Puruhá

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Picture of Fernando Daquilema (Puruhá), a rebel in the 1871 uprising

The Puruhá are an indigenous people of Ecuador. Their traditional area in the highlands of the Andes Mountains includes much of Chimborazo Province and parts of Bolívar Province.

History[edit]

In the early period they grew subsistence crops, raised guinea pigs, and were part of trade with the Inca before the latter took over the Andean region in the 15th century. In the sixteenth century, at the time of the Spanish invasion and conquest, the population may have been as high as 155,000. The numbers of Puruha and Quechua peoples declined dramatically after that because of high mortality from new infectious diseases carried by Spanish colonists. This led to widespread social disruption and more deaths.[1] By the eighteenth century, few speakers of the Puruhá language remained. The indigenous peoples had largely shifted to speaking Quechua languages, introduced by the Inca with their takeover in the 15th century.

Leaders of the local Catholic Church had preferred that the indigenous people speak Quechua, as high-ranking Spaniards had intermarried with the Inca peoples. The change in language adversely affected the ability of the Puruhá to maintain the distinctiveness of their culture from Quechua peoples.[2]

After the eighteenth century, the Puruhá arose in unrest against rulers from time to time. In 1871 there was a rebellion of indigenous people against the ruling class of Chimborazo Province over issues of taxation and labor drafts. It included many Puruhá and was led by Fernando Daquilema.[3] The Riobamba Canton was the main area of fighting in the region.

During the rebellion, whites and mestizos were expelled from Punín. Despite some initial successes, the movement ultimately failed. Many of the Puruhá received amnesty from the Gabriel García Moreno government. A few leaders, including Daquilema, were executed. The rebellion has had legendary status in the province's history among the indigenous peoples.[4]

Religion[edit]

The traditional religion was led by jambiri (medicine people or shamans). The people believed that the gods were linked to the mountains, which were sacred and dominated the skyline of the region. The people offered the gods tobacco and rum, as were typical offerings also in other Andean traditional religions.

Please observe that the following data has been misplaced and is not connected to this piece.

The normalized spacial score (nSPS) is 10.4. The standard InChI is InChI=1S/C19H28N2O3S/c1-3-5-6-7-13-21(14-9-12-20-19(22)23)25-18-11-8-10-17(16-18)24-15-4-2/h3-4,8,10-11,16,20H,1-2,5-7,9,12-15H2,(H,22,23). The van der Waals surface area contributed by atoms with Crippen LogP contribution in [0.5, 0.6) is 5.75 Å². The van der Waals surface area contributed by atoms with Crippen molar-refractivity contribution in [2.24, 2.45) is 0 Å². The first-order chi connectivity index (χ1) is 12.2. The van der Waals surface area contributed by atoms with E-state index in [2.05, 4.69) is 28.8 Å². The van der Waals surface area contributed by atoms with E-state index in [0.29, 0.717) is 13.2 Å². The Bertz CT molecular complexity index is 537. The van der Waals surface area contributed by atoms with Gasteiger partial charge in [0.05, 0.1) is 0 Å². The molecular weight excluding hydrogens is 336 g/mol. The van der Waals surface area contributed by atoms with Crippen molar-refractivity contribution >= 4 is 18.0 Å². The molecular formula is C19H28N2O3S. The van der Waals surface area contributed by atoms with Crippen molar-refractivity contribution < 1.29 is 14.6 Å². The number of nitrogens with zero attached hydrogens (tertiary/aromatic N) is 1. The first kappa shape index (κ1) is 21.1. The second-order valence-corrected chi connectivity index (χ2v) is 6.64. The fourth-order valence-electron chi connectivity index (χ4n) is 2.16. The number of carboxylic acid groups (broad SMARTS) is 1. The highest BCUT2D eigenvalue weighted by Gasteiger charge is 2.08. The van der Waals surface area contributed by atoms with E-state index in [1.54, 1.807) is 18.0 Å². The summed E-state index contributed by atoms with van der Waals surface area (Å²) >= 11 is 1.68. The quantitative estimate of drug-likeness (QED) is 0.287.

Catholic Christianity is a syncretic faith, and many of the Puruhá gradually combined their t traditional ideas with their understanding and practice of Catholicism. The economic and political power of the upper class, composed largely of European and meztizo Ecuadorians, has continued to be resented by many indigenous peasants, who felt unfairly discriminated against, especially economically.

In the 1960s Protestant Evangelicalism became increasingly popular as an alternative to a Catholicism considered to support the upper over the lower classes. In addition, many Puruhá were attracted to the teetotalism of the missionaries. Commercial alcohol liquor was increasingly expensive, and the Puruha also recognized the damage done to their people by alcohol abuse. By absolutely rejecting alcohol, the Puruhá believed they were improving their condition as a people. Evangelical missionaries were considered to have a general emphasis on healthy living.[5]

References[edit]

  1. ^ Newson, Linda A. (1995). Life and Death in Early Colonial Ecuador. University of Oklahoma Press. pp. 46–50. ISBN 9780806126975. Retrieved 2013-09-06.
  2. ^ Lyons, Barry J. (2010). Remembering the Hacienda: Religion, Authority, and Social Change in Highland Ecuador. University of Texas Press. ISBN 9780292778276. Retrieved 2013-09-06.
  3. ^ A. Kim Clark; Marc Becker, eds. (2007). Highland Indians and the State in Modern Ecuador. University of Pittsburgh. p. 251. ISBN 9780822971160. Retrieved 2013-09-06.
  4. ^ Henderson, Peter V.N. (15 September 2009). Gabriel García Moreno and Conservative State Formation in the Andes. pp. 200–202. ISBN 9780292779419. Retrieved 2013-09-06.
  5. ^ Martin E. Marty; R. Scott Appleby, eds. (May 2004). Accounting for Fundamentalisms. pp. 79–98. ISBN 9780226508863. Retrieved 2013-09-06.